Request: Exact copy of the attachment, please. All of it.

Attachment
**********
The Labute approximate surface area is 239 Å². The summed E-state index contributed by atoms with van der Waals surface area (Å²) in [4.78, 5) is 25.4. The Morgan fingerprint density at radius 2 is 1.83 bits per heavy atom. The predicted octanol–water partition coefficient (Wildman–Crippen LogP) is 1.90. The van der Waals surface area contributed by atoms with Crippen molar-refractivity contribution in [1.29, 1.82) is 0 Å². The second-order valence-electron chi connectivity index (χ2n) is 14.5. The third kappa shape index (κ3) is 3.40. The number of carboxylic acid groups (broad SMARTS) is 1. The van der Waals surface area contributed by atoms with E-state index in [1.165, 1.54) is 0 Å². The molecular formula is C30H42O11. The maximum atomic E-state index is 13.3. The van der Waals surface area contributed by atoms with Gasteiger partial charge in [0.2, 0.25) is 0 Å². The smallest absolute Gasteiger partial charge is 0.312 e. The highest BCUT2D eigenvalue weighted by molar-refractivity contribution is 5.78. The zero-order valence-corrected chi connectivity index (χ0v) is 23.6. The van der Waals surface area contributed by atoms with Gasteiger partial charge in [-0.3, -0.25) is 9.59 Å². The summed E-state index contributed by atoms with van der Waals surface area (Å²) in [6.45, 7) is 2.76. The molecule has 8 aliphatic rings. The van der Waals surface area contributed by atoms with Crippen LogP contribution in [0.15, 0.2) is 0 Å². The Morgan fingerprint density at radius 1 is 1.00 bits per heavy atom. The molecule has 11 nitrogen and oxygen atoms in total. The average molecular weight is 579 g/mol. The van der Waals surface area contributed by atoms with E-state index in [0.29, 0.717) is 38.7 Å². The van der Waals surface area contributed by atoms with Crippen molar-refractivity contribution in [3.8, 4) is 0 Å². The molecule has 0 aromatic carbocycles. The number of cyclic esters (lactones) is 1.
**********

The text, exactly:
The Labute approximate surface area is 239 Å². The summed E-state index contributed by atoms with van der Waals surface area (Å²) in [4.78, 5) is 25.4. The Morgan fingerprint density at radius 2 is 1.83 bits per heavy atom. The predicted octanol–water partition coefficient (Wildman–Crippen LogP) is 1.90. The van der Waals surface area contributed by atoms with Crippen molar-refractivity contribution in [1.29, 1.82) is 0 Å². The second-order valence-electron chi connectivity index (χ2n) is 14.5. The third kappa shape index (κ3) is 3.40. The number of carboxylic acid groups (broad SMARTS) is 1. The van der Waals surface area contributed by atoms with E-state index in [1.165, 1.54) is 0 Å². The molecular formula is C30H42O11. The maximum atomic E-state index is 13.3. The van der Waals surface area contributed by atoms with Gasteiger partial charge in [0.2, 0.25) is 0 Å². The smallest absolute Gasteiger partial charge is 0.312 e. The highest BCUT2D eigenvalue weighted by molar-refractivity contribution is 5.78. The zero-order valence-corrected chi connectivity index (χ0v) is 23.6. The van der Waals surface area contributed by atoms with Gasteiger partial charge in [-0.3, -0.25) is 9.59 Å². The summed E-state index contributed by atoms with van der Waals surface area (Å²) in [6.45, 7) is 2.76. The molecule has 8 aliphatic rings. The van der Waals surface area contributed by atoms with Crippen LogP contribution in [0.15, 0.2) is 0 Å². The Morgan fingerprint density at radius 1 is 1.00 bits per heavy atom. The molecule has 11 nitrogen and oxygen atoms in total. The average molecular weight is 579 g/mol. The van der Waals surface area contributed by atoms with E-state index in [0.29, 0.717) is 38.7 Å². The van der Waals surface area contributed by atoms with Crippen molar-refractivity contribution in [3.8, 4) is 0 Å². The molecule has 0 aromatic carbocycles. The number of cyclic esters (lactones) is 1.